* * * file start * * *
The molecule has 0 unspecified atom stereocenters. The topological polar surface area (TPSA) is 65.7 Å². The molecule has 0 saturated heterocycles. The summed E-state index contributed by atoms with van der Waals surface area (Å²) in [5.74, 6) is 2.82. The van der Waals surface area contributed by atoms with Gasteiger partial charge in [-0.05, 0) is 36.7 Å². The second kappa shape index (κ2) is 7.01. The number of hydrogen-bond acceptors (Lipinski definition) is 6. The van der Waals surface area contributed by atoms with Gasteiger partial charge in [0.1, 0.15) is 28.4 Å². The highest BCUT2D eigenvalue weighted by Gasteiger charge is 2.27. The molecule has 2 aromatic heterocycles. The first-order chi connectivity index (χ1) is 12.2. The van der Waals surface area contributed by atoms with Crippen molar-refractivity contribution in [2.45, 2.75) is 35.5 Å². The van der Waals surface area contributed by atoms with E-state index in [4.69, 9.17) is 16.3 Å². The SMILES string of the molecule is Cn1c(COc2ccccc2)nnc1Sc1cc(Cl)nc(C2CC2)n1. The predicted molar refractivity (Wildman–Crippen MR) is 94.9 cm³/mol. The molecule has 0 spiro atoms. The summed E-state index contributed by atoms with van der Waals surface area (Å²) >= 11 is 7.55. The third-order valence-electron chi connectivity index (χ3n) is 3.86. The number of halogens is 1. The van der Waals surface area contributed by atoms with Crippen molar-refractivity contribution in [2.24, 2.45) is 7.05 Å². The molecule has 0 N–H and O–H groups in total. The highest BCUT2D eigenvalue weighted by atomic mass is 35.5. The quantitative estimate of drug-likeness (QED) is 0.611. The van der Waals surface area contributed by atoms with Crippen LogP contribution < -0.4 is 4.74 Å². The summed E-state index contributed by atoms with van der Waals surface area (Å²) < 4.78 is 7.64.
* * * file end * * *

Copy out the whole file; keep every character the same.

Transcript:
The molecule has 0 unspecified atom stereocenters. The topological polar surface area (TPSA) is 65.7 Å². The molecule has 0 saturated heterocycles. The summed E-state index contributed by atoms with van der Waals surface area (Å²) in [5.74, 6) is 2.82. The van der Waals surface area contributed by atoms with Gasteiger partial charge in [-0.05, 0) is 36.7 Å². The second kappa shape index (κ2) is 7.01. The number of hydrogen-bond acceptors (Lipinski definition) is 6. The van der Waals surface area contributed by atoms with Gasteiger partial charge in [0.1, 0.15) is 28.4 Å². The highest BCUT2D eigenvalue weighted by Gasteiger charge is 2.27. The molecule has 2 aromatic heterocycles. The first-order chi connectivity index (χ1) is 12.2. The van der Waals surface area contributed by atoms with Crippen molar-refractivity contribution in [2.45, 2.75) is 35.5 Å². The van der Waals surface area contributed by atoms with E-state index in [4.69, 9.17) is 16.3 Å². The SMILES string of the molecule is Cn1c(COc2ccccc2)nnc1Sc1cc(Cl)nc(C2CC2)n1. The predicted molar refractivity (Wildman–Crippen MR) is 94.9 cm³/mol. The molecule has 0 spiro atoms. The summed E-state index contributed by atoms with van der Waals surface area (Å²) >= 11 is 7.55. The third-order valence-electron chi connectivity index (χ3n) is 3.86. The number of halogens is 1. The van der Waals surface area contributed by atoms with Crippen molar-refractivity contribution in [2.24, 2.45) is 7.05 Å². The molecule has 0 N–H and O–H groups in total. The highest BCUT2D eigenvalue weighted by atomic mass is 35.5. The quantitative estimate of drug-likeness (QED) is 0.611. The van der Waals surface area contributed by atoms with Crippen LogP contribution < -0.4 is 4.74 Å². The summed E-state index contributed by atoms with van der Waals surface area (Å²) < 4.78 is 7.64.